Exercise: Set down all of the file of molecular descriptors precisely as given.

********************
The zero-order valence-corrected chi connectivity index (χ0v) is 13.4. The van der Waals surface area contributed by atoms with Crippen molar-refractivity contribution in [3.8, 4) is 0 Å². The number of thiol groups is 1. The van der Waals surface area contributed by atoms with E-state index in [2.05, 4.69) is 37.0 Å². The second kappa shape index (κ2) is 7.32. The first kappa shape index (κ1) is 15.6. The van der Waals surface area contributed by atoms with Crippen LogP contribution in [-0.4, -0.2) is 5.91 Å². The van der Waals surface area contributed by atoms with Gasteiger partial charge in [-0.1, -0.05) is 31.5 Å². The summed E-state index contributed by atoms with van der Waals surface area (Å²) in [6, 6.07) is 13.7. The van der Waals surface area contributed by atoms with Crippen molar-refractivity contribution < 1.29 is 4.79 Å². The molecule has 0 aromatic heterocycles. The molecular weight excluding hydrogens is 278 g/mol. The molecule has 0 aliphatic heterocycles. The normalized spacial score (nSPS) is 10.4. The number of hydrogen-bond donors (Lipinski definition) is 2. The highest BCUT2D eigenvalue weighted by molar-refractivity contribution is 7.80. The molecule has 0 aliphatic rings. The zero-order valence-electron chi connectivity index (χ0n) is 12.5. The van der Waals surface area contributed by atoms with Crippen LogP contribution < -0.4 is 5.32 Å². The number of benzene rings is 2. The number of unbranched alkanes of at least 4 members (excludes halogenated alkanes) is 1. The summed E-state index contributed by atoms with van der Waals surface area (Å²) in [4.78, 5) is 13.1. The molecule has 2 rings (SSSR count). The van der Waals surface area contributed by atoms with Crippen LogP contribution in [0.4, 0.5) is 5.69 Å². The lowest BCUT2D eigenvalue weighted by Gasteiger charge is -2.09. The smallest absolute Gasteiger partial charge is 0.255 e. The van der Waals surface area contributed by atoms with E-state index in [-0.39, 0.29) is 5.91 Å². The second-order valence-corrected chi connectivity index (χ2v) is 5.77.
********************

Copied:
The zero-order valence-corrected chi connectivity index (χ0v) is 13.4. The van der Waals surface area contributed by atoms with Crippen molar-refractivity contribution in [3.8, 4) is 0 Å². The number of thiol groups is 1. The van der Waals surface area contributed by atoms with E-state index in [2.05, 4.69) is 37.0 Å². The second kappa shape index (κ2) is 7.32. The first kappa shape index (κ1) is 15.6. The van der Waals surface area contributed by atoms with Crippen LogP contribution in [-0.4, -0.2) is 5.91 Å². The van der Waals surface area contributed by atoms with Gasteiger partial charge in [-0.1, -0.05) is 31.5 Å². The summed E-state index contributed by atoms with van der Waals surface area (Å²) in [6, 6.07) is 13.7. The van der Waals surface area contributed by atoms with Crippen molar-refractivity contribution < 1.29 is 4.79 Å². The molecule has 0 aromatic heterocycles. The molecular weight excluding hydrogens is 278 g/mol. The molecule has 0 aliphatic heterocycles. The normalized spacial score (nSPS) is 10.4. The number of hydrogen-bond donors (Lipinski definition) is 2. The highest BCUT2D eigenvalue weighted by molar-refractivity contribution is 7.80. The molecule has 0 aliphatic rings. The zero-order valence-electron chi connectivity index (χ0n) is 12.5. The van der Waals surface area contributed by atoms with Crippen LogP contribution < -0.4 is 5.32 Å². The number of benzene rings is 2. The number of unbranched alkanes of at least 4 members (excludes halogenated alkanes) is 1. The summed E-state index contributed by atoms with van der Waals surface area (Å²) in [4.78, 5) is 13.1. The molecule has 2 rings (SSSR count). The van der Waals surface area contributed by atoms with Crippen LogP contribution in [0.4, 0.5) is 5.69 Å². The lowest BCUT2D eigenvalue weighted by Gasteiger charge is -2.09. The smallest absolute Gasteiger partial charge is 0.255 e. The van der Waals surface area contributed by atoms with E-state index in [-0.39, 0.29) is 5.91 Å². The second-order valence-corrected chi connectivity index (χ2v) is 5.77.